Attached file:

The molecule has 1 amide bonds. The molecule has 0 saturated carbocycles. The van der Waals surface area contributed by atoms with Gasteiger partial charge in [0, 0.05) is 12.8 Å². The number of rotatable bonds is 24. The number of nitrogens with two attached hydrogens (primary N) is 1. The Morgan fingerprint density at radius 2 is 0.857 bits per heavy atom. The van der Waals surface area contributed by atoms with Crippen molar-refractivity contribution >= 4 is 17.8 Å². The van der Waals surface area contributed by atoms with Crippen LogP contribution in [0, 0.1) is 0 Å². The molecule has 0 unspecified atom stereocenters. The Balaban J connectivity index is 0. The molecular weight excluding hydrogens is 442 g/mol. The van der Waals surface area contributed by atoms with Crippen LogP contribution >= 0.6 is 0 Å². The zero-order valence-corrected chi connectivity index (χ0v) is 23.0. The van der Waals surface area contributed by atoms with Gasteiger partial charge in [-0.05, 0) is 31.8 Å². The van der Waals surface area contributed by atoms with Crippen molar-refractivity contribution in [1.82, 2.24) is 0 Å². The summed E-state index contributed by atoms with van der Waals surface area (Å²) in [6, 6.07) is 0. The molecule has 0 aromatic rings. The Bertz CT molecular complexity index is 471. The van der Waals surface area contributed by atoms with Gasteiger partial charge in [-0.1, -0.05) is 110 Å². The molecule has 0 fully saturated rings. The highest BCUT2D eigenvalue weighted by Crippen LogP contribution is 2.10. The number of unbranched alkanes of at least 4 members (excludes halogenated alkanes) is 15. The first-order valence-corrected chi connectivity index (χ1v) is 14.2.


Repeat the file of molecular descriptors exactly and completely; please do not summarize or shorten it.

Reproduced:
The molecule has 1 amide bonds. The molecule has 0 saturated carbocycles. The van der Waals surface area contributed by atoms with Gasteiger partial charge in [0, 0.05) is 12.8 Å². The number of rotatable bonds is 24. The number of nitrogens with two attached hydrogens (primary N) is 1. The Morgan fingerprint density at radius 2 is 0.857 bits per heavy atom. The van der Waals surface area contributed by atoms with Crippen molar-refractivity contribution >= 4 is 17.8 Å². The van der Waals surface area contributed by atoms with Crippen LogP contribution in [0, 0.1) is 0 Å². The molecule has 0 unspecified atom stereocenters. The Balaban J connectivity index is 0. The molecular weight excluding hydrogens is 442 g/mol. The van der Waals surface area contributed by atoms with Crippen LogP contribution >= 0.6 is 0 Å². The zero-order valence-corrected chi connectivity index (χ0v) is 23.0. The van der Waals surface area contributed by atoms with Gasteiger partial charge in [-0.05, 0) is 31.8 Å². The van der Waals surface area contributed by atoms with Crippen molar-refractivity contribution in [1.82, 2.24) is 0 Å². The summed E-state index contributed by atoms with van der Waals surface area (Å²) in [6, 6.07) is 0. The molecule has 0 aromatic rings. The Bertz CT molecular complexity index is 471. The van der Waals surface area contributed by atoms with Gasteiger partial charge in [-0.1, -0.05) is 110 Å². The molecule has 0 fully saturated rings. The highest BCUT2D eigenvalue weighted by Crippen LogP contribution is 2.10. The number of unbranched alkanes of at least 4 members (excludes halogenated alkanes) is 15. The first-order valence-corrected chi connectivity index (χ1v) is 14.2.